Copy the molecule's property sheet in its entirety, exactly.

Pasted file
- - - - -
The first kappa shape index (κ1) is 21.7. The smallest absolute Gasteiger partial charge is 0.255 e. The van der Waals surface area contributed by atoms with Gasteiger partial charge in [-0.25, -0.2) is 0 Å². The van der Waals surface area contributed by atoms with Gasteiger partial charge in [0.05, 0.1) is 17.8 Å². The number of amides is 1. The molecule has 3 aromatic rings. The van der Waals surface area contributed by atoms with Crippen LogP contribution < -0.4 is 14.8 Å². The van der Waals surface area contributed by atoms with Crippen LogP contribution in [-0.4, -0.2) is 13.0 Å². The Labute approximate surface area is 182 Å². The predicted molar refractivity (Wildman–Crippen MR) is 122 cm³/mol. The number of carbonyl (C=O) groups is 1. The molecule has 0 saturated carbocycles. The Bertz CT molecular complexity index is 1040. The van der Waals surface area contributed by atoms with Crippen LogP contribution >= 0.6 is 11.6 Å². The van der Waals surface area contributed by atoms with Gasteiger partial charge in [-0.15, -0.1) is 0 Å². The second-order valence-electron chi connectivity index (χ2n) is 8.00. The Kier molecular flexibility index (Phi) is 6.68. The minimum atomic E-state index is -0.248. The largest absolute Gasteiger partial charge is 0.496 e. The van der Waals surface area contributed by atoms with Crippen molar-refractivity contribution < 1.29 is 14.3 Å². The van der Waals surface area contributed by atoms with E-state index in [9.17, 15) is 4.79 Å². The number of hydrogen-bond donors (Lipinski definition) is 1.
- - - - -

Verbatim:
The first kappa shape index (κ1) is 21.7. The smallest absolute Gasteiger partial charge is 0.255 e. The van der Waals surface area contributed by atoms with Gasteiger partial charge in [-0.25, -0.2) is 0 Å². The van der Waals surface area contributed by atoms with Gasteiger partial charge in [0.05, 0.1) is 17.8 Å². The number of amides is 1. The molecule has 3 aromatic rings. The van der Waals surface area contributed by atoms with Crippen LogP contribution < -0.4 is 14.8 Å². The van der Waals surface area contributed by atoms with Crippen LogP contribution in [-0.4, -0.2) is 13.0 Å². The Labute approximate surface area is 182 Å². The predicted molar refractivity (Wildman–Crippen MR) is 122 cm³/mol. The number of carbonyl (C=O) groups is 1. The molecule has 0 saturated carbocycles. The Bertz CT molecular complexity index is 1040. The van der Waals surface area contributed by atoms with Crippen LogP contribution >= 0.6 is 11.6 Å². The van der Waals surface area contributed by atoms with Gasteiger partial charge in [-0.15, -0.1) is 0 Å². The second-order valence-electron chi connectivity index (χ2n) is 8.00. The Kier molecular flexibility index (Phi) is 6.68. The minimum atomic E-state index is -0.248. The largest absolute Gasteiger partial charge is 0.496 e. The van der Waals surface area contributed by atoms with Crippen molar-refractivity contribution < 1.29 is 14.3 Å². The van der Waals surface area contributed by atoms with E-state index in [9.17, 15) is 4.79 Å². The number of hydrogen-bond donors (Lipinski definition) is 1.